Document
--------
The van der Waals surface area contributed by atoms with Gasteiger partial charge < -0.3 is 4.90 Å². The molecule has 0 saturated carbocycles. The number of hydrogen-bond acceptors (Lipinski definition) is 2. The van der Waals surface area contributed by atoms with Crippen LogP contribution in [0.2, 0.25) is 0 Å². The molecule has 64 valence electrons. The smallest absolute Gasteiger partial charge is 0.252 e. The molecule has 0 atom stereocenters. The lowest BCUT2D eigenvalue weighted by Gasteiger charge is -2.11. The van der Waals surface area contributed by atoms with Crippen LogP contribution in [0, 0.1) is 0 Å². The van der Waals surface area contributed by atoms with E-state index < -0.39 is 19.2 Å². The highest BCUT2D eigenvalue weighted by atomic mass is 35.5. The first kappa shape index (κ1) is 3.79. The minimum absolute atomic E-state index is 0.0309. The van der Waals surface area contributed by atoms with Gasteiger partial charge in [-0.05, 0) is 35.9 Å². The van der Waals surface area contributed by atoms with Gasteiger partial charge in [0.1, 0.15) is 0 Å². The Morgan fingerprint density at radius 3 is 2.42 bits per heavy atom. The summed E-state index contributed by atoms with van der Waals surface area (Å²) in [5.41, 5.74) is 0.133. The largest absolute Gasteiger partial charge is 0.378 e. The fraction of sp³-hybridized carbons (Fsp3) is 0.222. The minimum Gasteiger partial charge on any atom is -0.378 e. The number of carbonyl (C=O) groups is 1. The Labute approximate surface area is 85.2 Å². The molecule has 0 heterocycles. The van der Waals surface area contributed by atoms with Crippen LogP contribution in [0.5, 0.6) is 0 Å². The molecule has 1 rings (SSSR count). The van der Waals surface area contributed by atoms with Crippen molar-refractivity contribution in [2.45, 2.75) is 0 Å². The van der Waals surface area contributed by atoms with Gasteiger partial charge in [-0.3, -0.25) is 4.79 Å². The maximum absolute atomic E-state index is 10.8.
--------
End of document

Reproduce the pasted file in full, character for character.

The van der Waals surface area contributed by atoms with Gasteiger partial charge < -0.3 is 4.90 Å². The molecule has 0 saturated carbocycles. The number of hydrogen-bond acceptors (Lipinski definition) is 2. The van der Waals surface area contributed by atoms with Crippen LogP contribution in [0.2, 0.25) is 0 Å². The molecule has 64 valence electrons. The smallest absolute Gasteiger partial charge is 0.252 e. The molecule has 0 atom stereocenters. The lowest BCUT2D eigenvalue weighted by Gasteiger charge is -2.11. The van der Waals surface area contributed by atoms with Crippen LogP contribution in [0, 0.1) is 0 Å². The van der Waals surface area contributed by atoms with E-state index < -0.39 is 19.2 Å². The highest BCUT2D eigenvalue weighted by atomic mass is 35.5. The first kappa shape index (κ1) is 3.79. The minimum absolute atomic E-state index is 0.0309. The van der Waals surface area contributed by atoms with Gasteiger partial charge in [-0.05, 0) is 35.9 Å². The van der Waals surface area contributed by atoms with Gasteiger partial charge in [0.1, 0.15) is 0 Å². The Morgan fingerprint density at radius 3 is 2.42 bits per heavy atom. The summed E-state index contributed by atoms with van der Waals surface area (Å²) in [5.41, 5.74) is 0.133. The largest absolute Gasteiger partial charge is 0.378 e. The fraction of sp³-hybridized carbons (Fsp3) is 0.222. The minimum Gasteiger partial charge on any atom is -0.378 e. The number of carbonyl (C=O) groups is 1. The Labute approximate surface area is 85.2 Å². The molecule has 0 heterocycles. The van der Waals surface area contributed by atoms with Crippen LogP contribution in [0.5, 0.6) is 0 Å². The molecule has 1 rings (SSSR count). The van der Waals surface area contributed by atoms with Crippen molar-refractivity contribution in [2.45, 2.75) is 0 Å². The van der Waals surface area contributed by atoms with Gasteiger partial charge in [-0.3, -0.25) is 4.79 Å². The maximum absolute atomic E-state index is 10.8.